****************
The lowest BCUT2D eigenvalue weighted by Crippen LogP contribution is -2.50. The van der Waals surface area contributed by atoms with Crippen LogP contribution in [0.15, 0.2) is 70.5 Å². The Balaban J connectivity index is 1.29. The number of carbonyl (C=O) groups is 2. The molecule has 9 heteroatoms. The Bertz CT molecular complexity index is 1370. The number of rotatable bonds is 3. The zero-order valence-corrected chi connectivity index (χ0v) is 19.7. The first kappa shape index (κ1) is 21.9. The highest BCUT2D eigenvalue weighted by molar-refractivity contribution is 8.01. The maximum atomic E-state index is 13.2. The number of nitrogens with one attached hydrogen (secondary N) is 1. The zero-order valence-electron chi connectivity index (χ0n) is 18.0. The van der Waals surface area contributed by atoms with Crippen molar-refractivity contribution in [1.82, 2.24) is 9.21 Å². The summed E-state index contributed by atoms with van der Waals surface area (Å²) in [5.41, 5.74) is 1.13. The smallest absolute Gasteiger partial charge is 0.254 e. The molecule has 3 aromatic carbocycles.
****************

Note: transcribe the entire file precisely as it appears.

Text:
The lowest BCUT2D eigenvalue weighted by Crippen LogP contribution is -2.50. The van der Waals surface area contributed by atoms with Crippen LogP contribution in [0.15, 0.2) is 70.5 Å². The Balaban J connectivity index is 1.29. The number of carbonyl (C=O) groups is 2. The molecule has 9 heteroatoms. The Bertz CT molecular complexity index is 1370. The number of rotatable bonds is 3. The zero-order valence-corrected chi connectivity index (χ0v) is 19.7. The first kappa shape index (κ1) is 21.9. The highest BCUT2D eigenvalue weighted by molar-refractivity contribution is 8.01. The maximum atomic E-state index is 13.2. The number of nitrogens with one attached hydrogen (secondary N) is 1. The zero-order valence-electron chi connectivity index (χ0n) is 18.0. The van der Waals surface area contributed by atoms with Crippen molar-refractivity contribution in [1.82, 2.24) is 9.21 Å². The summed E-state index contributed by atoms with van der Waals surface area (Å²) in [5.41, 5.74) is 1.13. The smallest absolute Gasteiger partial charge is 0.254 e. The molecule has 3 aromatic carbocycles.